Shared from the 1/23/2018 Houston Chronicle eEdition

FEMA denials, slow inspections worry advocates

Fewer than half of state applicants approved for aid


Nearly five months after Hurricane Harvey devastated portions of the Gulf Coast, federal officials have approved emergency assistance for fewer than half of the Texans who applied, and hundreds of thousands of applicants’ homes have not been inspected, according to an analysis by a nonprofit group.

Advocates for disaster survivors, meanwhile, are pressing the Federal Emergency Management Agency to release more detailed data to help monitor the allocation of billions of dollars in long-term recovery funds. A draft plan for using some of that money was released last week, with public comments due Feb. 1.

Across a swath of Texas from Corpus Christi to Beaumont, 45 percent of homeowners and 36 percent of renters had been approved for assistance as of Jan. 8, according to an analysis by Texas Housers, an Austin-based nonprofit focused on the housing needs of poor Texans. The disparity can be explained in part by the fact that renters are not eligible for repair funds, but can get other types of help.

More recent data provided by FEMA to the Houston Chronicle shows that 895,342 Texans had registered for assistance as of Jan. 19. Forty-one percent had been approved and 31 percent deemed ineligible. The remaining applications were awaiting action by FEMA or had been withdrawn, were awaiting a ruling on insurance or had been referred to the Small Business Administration for a possible loan. FEMA stopped accepting applications Nov. 30.

“It’s not reasonable that FEMA is taking so long to conduct these inspections,” said John Henneberger, co-director of Texas Housers. “I think it’s an indication that FEMA has not deployed adequate resources to address the size of the Hurricane Harvey incident, and that’s an injustice to the disaster survivors.”

The Texas Housers’ analysis represents an effort to determine where the greatest needs remain nearly five months after Harvey struck Texas, destroying thousands of homes and businesses with punishing winds and record-breaking floods.

Officials signaled a shift from emergency response to long-term recovery last week, when the Texas General Land Office released a draft plan for spending $57.8 million — the first batch in the billions in federal money expected to pour into the state.

After a disaster like Harvey, FEMA contractors hire inspectors to document housing damage or other issues, such as personal property losses, that may qualify an applicant for assistance. FEMA determines eligibility based in part on the findings.

FEMA said Monday that it had completed inspections for 67 percent of the homes with valid registrations. It did not respond to a question about why so many remain unfinished.

Federal officials deny assistance when an applicant is deemed ineligible, a decision based on many possible factors.

Many people misunderstand eligibility rules but apply anyway. FEMA cannot duplicate benefits, for example, yet some people seek government help even if they have insurance to cover the damage, agency spokesman Robert Howard said.

Other cases are harder to explain. Malberth Moses, 60, a Houston carpenter, recently told the Texas House Urban Affairs Committee that FEMA denied him assistance to repair his house after Harvey’s rains “poured down so much water that the house started to sink.”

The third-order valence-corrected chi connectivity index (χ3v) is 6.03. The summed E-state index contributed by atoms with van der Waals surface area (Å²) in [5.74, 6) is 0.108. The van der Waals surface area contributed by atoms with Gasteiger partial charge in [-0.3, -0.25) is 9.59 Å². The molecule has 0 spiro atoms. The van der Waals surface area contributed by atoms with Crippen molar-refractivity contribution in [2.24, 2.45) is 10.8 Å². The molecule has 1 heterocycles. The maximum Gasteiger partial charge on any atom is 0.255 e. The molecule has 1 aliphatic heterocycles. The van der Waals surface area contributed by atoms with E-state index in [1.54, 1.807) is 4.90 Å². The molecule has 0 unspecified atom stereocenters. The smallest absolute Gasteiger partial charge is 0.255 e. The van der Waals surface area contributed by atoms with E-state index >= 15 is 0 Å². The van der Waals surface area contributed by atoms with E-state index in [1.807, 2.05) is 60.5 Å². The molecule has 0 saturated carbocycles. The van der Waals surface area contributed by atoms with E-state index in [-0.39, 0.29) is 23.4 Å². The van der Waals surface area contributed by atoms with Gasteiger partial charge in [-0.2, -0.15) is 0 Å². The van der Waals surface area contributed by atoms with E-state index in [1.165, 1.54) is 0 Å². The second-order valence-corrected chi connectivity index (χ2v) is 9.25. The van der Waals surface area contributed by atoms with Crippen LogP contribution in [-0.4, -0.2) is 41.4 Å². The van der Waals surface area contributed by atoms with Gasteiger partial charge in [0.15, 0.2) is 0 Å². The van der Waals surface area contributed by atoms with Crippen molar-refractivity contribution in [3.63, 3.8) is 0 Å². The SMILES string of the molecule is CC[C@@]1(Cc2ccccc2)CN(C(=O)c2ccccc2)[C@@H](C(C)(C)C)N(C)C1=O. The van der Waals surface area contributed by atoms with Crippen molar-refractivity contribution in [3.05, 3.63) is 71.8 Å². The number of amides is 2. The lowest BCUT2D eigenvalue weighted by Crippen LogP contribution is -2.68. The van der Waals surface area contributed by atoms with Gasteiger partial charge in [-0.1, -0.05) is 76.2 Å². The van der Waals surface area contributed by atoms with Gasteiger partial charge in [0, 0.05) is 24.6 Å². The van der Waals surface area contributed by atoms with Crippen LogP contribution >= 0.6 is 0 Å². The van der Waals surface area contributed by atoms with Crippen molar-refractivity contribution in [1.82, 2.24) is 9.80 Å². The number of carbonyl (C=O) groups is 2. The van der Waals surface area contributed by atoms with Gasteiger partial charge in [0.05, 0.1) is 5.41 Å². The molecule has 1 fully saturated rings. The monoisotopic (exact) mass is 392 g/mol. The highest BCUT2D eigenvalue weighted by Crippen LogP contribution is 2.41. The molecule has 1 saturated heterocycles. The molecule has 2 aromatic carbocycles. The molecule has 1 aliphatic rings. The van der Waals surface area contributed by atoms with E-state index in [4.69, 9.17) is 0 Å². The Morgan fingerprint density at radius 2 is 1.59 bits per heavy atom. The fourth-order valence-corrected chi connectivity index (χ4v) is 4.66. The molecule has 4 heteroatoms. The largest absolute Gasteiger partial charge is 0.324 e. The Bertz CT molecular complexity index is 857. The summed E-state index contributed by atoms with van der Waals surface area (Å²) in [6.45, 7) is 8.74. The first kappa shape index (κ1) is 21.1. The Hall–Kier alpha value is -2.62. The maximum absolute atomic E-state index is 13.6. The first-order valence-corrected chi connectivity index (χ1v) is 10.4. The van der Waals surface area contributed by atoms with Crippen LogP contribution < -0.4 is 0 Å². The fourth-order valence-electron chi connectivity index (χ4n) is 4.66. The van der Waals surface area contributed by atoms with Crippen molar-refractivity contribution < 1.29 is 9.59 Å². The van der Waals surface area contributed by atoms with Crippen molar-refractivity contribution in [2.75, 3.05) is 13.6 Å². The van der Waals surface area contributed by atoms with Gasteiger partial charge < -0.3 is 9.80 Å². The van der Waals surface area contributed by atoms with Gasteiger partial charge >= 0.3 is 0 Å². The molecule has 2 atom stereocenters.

Moses said he had been unable to work since Harvey because he lost his car and his tools. He said he had to move into a motel because of the damage to his home.

But Moses said the FEMA inspector “told me that this is an existing problem.”

“I don’t understand that, because the house was livable before … Harvey came through,” Moses said.

FEMA generally does not comment on individual applicants.

But the fact that most applicants have not been approved reflects two key concerns among hurricane survivors and their advocates: the slow pace of completing inspections and the possibility that deserving applicants are being rejected unfairly.

Among the other findings of the Texas Housers’ analysis:

• Applications for help from residents of the Houston-Galveston area accounted for 73 percent of the statewide total. About 40 percent of the requests from this area had been approved.

• Almost $1.5 billion in assistance had been awarded as of Jan. 8. About 58 percent had been used for home repair or replacement, 20 percent for rental assistance and 22 percent for other needs.

• Owners have received 84 percent of the assistance, compared to 16 percent for renters. The proportion going to renters ranged from a low of 5 percent in the Brazos Valley to 31 percent in the region around Victoria.

The report said the information provided by FEMA and the U.S. Department of Housing and Urban Development would be more useful if it were more specific. FEMA provides data at the ZIP code level, and HUD at the census block group level.

Henneberger said Texas Housers wants FEMA to release data at the household level, without disclosing names. This would give planners a better understanding of factors such as the income levels of those seeking help, he said.

“It’s our contention — and I think it’s plainly evident — that if the public doesn’t have access to the data about where the claims are, and doesn’t have detailed data about the nature of the claims, it’s impossible for the public to comment on how they’re going to spend the money,” he said.

Howard said federal privacy laws forbid disclosure of these details. Addresses could be used to determine identities, he said.

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